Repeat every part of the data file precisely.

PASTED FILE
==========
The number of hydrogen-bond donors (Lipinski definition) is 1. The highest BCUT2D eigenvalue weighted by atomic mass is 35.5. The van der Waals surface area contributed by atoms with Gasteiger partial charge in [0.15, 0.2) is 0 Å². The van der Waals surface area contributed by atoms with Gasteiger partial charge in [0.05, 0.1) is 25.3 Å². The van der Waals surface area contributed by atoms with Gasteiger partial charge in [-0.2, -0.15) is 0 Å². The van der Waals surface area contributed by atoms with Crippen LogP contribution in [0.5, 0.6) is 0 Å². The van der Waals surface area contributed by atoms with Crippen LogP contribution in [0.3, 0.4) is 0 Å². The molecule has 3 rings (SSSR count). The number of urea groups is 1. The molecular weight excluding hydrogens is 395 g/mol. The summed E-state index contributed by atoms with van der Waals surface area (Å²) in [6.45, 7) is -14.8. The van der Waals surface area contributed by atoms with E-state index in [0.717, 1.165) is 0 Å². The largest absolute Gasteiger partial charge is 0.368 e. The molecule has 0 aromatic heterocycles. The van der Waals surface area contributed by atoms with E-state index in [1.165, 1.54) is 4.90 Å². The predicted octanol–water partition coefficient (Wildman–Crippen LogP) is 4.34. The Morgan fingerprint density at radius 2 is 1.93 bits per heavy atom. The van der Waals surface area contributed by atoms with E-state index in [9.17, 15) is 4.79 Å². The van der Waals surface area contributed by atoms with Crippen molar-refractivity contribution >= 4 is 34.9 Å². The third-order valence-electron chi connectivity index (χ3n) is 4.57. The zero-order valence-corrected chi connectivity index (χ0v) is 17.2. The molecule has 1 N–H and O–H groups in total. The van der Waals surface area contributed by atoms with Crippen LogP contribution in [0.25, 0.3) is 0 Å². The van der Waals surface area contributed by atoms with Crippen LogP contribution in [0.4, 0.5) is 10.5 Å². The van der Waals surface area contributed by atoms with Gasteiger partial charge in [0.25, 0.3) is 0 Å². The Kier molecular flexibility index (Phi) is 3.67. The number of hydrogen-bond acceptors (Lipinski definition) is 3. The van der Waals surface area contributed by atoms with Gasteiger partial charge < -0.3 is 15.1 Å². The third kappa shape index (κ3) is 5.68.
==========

The number of hydrogen-bond donors (Lipinski definition) is 1. The highest BCUT2D eigenvalue weighted by atomic mass is 35.5. The van der Waals surface area contributed by atoms with Gasteiger partial charge in [0.15, 0.2) is 0 Å². The van der Waals surface area contributed by atoms with Gasteiger partial charge in [0.05, 0.1) is 25.3 Å². The van der Waals surface area contributed by atoms with Gasteiger partial charge in [-0.2, -0.15) is 0 Å². The van der Waals surface area contributed by atoms with Crippen LogP contribution in [0.5, 0.6) is 0 Å². The van der Waals surface area contributed by atoms with Crippen LogP contribution in [0.3, 0.4) is 0 Å². The molecule has 3 rings (SSSR count). The number of urea groups is 1. The molecular weight excluding hydrogens is 395 g/mol. The summed E-state index contributed by atoms with van der Waals surface area (Å²) in [6.45, 7) is -14.8. The van der Waals surface area contributed by atoms with E-state index in [0.717, 1.165) is 0 Å². The largest absolute Gasteiger partial charge is 0.368 e. The molecule has 0 aromatic heterocycles. The van der Waals surface area contributed by atoms with E-state index in [1.165, 1.54) is 4.90 Å². The predicted octanol–water partition coefficient (Wildman–Crippen LogP) is 4.34. The Morgan fingerprint density at radius 2 is 1.93 bits per heavy atom. The van der Waals surface area contributed by atoms with E-state index in [9.17, 15) is 4.79 Å². The van der Waals surface area contributed by atoms with Crippen molar-refractivity contribution >= 4 is 34.9 Å². The third-order valence-electron chi connectivity index (χ3n) is 4.57. The zero-order valence-corrected chi connectivity index (χ0v) is 17.2. The molecule has 1 N–H and O–H groups in total. The van der Waals surface area contributed by atoms with Crippen LogP contribution in [0.25, 0.3) is 0 Å². The van der Waals surface area contributed by atoms with Crippen LogP contribution in [0.4, 0.5) is 10.5 Å². The van der Waals surface area contributed by atoms with Gasteiger partial charge in [0.25, 0.3) is 0 Å². The Kier molecular flexibility index (Phi) is 3.67. The number of hydrogen-bond acceptors (Lipinski definition) is 3. The van der Waals surface area contributed by atoms with Gasteiger partial charge < -0.3 is 15.1 Å². The third kappa shape index (κ3) is 5.68.